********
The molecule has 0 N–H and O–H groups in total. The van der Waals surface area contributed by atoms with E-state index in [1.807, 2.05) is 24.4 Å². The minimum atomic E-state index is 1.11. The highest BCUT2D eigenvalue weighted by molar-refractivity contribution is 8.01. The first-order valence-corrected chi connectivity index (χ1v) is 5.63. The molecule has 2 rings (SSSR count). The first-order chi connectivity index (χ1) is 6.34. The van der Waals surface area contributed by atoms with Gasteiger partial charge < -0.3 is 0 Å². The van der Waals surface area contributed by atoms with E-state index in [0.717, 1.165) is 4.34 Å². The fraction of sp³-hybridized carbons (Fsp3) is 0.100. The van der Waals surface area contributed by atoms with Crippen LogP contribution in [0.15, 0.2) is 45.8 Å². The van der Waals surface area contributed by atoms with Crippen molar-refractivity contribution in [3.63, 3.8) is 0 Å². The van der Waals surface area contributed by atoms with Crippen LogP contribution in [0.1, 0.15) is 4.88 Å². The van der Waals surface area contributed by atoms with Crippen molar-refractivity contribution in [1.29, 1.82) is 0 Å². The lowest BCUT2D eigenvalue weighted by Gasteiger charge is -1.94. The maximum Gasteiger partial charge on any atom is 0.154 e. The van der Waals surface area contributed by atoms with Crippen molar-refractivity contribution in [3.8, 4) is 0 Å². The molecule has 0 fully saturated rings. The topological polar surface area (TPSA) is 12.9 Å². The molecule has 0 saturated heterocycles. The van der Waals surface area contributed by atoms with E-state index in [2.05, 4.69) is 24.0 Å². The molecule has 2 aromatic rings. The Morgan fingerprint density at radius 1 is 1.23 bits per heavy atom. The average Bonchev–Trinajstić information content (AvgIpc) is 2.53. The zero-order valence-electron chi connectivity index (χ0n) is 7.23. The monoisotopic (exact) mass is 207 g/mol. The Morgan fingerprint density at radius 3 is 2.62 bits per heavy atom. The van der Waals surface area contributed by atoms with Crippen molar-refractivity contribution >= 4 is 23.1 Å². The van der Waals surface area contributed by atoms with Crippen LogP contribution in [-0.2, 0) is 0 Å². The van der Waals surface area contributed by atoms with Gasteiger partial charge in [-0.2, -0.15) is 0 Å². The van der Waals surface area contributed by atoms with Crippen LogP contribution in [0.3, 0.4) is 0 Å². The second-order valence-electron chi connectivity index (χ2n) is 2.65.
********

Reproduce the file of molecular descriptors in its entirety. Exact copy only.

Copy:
The molecule has 0 N–H and O–H groups in total. The van der Waals surface area contributed by atoms with E-state index in [1.807, 2.05) is 24.4 Å². The minimum atomic E-state index is 1.11. The highest BCUT2D eigenvalue weighted by molar-refractivity contribution is 8.01. The first-order valence-corrected chi connectivity index (χ1v) is 5.63. The molecule has 2 rings (SSSR count). The first-order chi connectivity index (χ1) is 6.34. The van der Waals surface area contributed by atoms with Gasteiger partial charge < -0.3 is 0 Å². The van der Waals surface area contributed by atoms with E-state index in [0.717, 1.165) is 4.34 Å². The fraction of sp³-hybridized carbons (Fsp3) is 0.100. The van der Waals surface area contributed by atoms with Crippen LogP contribution in [0.15, 0.2) is 45.8 Å². The van der Waals surface area contributed by atoms with Crippen molar-refractivity contribution in [3.63, 3.8) is 0 Å². The van der Waals surface area contributed by atoms with Crippen LogP contribution in [0.1, 0.15) is 4.88 Å². The van der Waals surface area contributed by atoms with Crippen molar-refractivity contribution in [1.29, 1.82) is 0 Å². The lowest BCUT2D eigenvalue weighted by Gasteiger charge is -1.94. The maximum Gasteiger partial charge on any atom is 0.154 e. The van der Waals surface area contributed by atoms with Crippen molar-refractivity contribution in [3.8, 4) is 0 Å². The molecule has 0 fully saturated rings. The topological polar surface area (TPSA) is 12.9 Å². The molecule has 0 saturated heterocycles. The van der Waals surface area contributed by atoms with E-state index in [2.05, 4.69) is 24.0 Å². The molecule has 2 aromatic rings. The Morgan fingerprint density at radius 1 is 1.23 bits per heavy atom. The average Bonchev–Trinajstić information content (AvgIpc) is 2.53. The zero-order valence-electron chi connectivity index (χ0n) is 7.23. The monoisotopic (exact) mass is 207 g/mol. The Morgan fingerprint density at radius 3 is 2.62 bits per heavy atom. The van der Waals surface area contributed by atoms with Crippen molar-refractivity contribution >= 4 is 23.1 Å². The van der Waals surface area contributed by atoms with Crippen LogP contribution in [-0.2, 0) is 0 Å². The van der Waals surface area contributed by atoms with Gasteiger partial charge in [-0.2, -0.15) is 0 Å². The van der Waals surface area contributed by atoms with Crippen LogP contribution in [0.3, 0.4) is 0 Å². The second-order valence-electron chi connectivity index (χ2n) is 2.65.